SlashGear 101: Spaceflight

May 2, 2011
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It's said that what's so amazing about spaceflight is that how fast man has accomplished it. It took less than 60 years from the time that the Wright Brothers stretched their wings at Kitty Hawk to when Yuri Gregarin became the first man to orbit the earth. Less than nine years after that, Neil Armstrong to that one small step, putting man on the moon by the end of the decade. Since then, manned space flight has be confined to low earth orbit, but man has reached far outside it's solar system with various unmanned probes which have reached the boundaries of interstellar space. So what is spaceflight, how risky is it and is it worth the billions spent every year by taxpayers? This SlashGear 101 will answer some of those questions.

Where did it all begin, and how did we get here?

To pinpoint when man actually had to the dream to "slip the surly bonds of earth and touch the face of god,"* one has to go back to the first early humans who looked up in the night sky and wondered what those bright lights were. But the first documented attempt of spaceflight took place in 1500, in China. A man by the name of Wan Hu stapped hundreds of fireworks to a wooden chair and strapped himself in. It didn't work out too well for Wan Hu, as the chair exploded and Hu disappeared in a cloud. Legend has it he made it. But in the end, he became the first casualty of spaceflight.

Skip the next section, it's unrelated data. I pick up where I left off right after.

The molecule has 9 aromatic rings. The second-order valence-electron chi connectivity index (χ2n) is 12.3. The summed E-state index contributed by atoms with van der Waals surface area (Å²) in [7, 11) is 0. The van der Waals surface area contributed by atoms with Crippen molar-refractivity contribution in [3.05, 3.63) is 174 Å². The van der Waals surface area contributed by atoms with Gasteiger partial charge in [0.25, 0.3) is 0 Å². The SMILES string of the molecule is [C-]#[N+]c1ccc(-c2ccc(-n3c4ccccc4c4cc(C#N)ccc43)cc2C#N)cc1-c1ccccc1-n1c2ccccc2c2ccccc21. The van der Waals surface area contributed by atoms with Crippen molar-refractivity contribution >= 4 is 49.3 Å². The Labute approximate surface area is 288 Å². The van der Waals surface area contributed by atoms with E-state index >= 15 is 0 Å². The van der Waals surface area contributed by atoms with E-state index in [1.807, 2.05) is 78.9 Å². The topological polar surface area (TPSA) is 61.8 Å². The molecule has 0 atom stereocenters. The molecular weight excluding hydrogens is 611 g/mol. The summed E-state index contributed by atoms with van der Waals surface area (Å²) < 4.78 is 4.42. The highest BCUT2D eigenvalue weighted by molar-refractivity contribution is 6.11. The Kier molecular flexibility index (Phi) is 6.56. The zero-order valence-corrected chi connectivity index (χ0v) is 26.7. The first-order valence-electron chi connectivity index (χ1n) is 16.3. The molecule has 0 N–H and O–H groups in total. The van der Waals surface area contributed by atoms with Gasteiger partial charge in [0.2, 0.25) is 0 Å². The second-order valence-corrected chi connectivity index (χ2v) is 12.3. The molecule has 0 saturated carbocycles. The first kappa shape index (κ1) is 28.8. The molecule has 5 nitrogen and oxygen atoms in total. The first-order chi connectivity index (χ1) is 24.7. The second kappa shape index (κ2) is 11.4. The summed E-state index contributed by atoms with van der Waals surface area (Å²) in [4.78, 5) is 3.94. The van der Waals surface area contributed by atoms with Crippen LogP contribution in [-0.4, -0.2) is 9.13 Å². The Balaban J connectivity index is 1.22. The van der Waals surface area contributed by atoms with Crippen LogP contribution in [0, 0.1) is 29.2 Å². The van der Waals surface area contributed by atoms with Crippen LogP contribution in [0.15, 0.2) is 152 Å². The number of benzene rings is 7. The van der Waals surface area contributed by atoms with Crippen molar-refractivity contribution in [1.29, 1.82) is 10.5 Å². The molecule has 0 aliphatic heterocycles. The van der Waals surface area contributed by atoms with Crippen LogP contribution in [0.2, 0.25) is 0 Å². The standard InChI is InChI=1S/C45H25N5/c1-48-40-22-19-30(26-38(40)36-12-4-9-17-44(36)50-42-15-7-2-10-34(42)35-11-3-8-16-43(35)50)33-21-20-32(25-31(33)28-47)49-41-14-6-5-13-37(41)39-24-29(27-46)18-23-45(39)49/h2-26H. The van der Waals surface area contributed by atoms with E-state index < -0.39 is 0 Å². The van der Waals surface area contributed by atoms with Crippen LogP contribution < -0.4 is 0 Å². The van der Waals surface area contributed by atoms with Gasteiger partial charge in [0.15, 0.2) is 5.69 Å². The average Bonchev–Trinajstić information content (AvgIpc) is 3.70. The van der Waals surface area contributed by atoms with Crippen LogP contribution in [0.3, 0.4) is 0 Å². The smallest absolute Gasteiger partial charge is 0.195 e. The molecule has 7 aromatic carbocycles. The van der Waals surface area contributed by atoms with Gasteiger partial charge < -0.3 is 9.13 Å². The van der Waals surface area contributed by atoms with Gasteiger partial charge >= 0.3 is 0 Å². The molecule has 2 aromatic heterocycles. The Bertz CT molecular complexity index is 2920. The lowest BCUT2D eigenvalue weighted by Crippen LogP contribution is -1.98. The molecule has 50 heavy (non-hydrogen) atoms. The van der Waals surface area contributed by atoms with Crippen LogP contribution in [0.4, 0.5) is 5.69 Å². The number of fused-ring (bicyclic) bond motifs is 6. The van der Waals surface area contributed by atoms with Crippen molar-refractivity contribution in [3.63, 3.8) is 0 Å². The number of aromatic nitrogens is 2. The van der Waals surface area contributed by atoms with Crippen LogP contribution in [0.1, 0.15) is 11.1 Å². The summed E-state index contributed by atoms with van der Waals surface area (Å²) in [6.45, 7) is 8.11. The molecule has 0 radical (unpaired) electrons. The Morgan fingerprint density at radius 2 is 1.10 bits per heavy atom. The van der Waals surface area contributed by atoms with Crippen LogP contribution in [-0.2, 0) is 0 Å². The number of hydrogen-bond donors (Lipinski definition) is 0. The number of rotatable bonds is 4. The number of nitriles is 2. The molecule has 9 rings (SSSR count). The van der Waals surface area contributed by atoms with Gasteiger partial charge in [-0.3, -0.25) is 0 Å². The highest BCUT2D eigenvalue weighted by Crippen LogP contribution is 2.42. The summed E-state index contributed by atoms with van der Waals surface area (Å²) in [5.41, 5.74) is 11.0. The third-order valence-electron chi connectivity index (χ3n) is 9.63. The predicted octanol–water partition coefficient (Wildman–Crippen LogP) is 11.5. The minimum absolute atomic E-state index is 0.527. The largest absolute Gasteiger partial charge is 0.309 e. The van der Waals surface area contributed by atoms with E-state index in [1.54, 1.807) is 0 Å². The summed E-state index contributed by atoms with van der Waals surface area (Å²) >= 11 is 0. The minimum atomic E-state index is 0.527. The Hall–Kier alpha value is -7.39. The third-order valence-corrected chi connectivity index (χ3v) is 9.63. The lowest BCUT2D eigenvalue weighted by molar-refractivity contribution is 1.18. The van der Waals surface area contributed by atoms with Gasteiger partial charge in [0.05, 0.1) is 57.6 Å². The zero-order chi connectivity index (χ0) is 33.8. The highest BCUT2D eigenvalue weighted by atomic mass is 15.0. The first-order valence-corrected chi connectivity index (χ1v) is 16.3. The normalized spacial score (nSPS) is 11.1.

But that didn't stop others who dreamed someday of going into space. From Galileo, who invented the modern telescope, to Jules Verne, the father of science fiction, man has dreamed about traveling into space. Robert Goddard began experimenting on rockets even before the Wright brothers first flight at Kitty Hawk. But the first successfully rocket flew in 1926. Then, during World War II, Dr. Werner Von Braun designed and built the German's V2 rocket, the first ballistic missile. It rained down explosives on London in the waining months of the war. Operation Paperclip spirited Von Braun and many of his scientists back to America along with several completed V2 rockets. Others were taken to Russia. And the space race was born.

Round 1 went to the Russians with Sputnik, the first satellite to launch in 1957. America followed up with a series of embarrassing launch failures before they finally made it with Explorer One. Round 2 also went to the Russians with Yuri Gregarin's epic solo flight. Astronaut Alan Shepard became the first American into space a few weeks later. With round 3, it seemed the Russians couldn't be stopped as Alexy Leonov became the first man to walk in space. Ed White followed up in Gemini IV.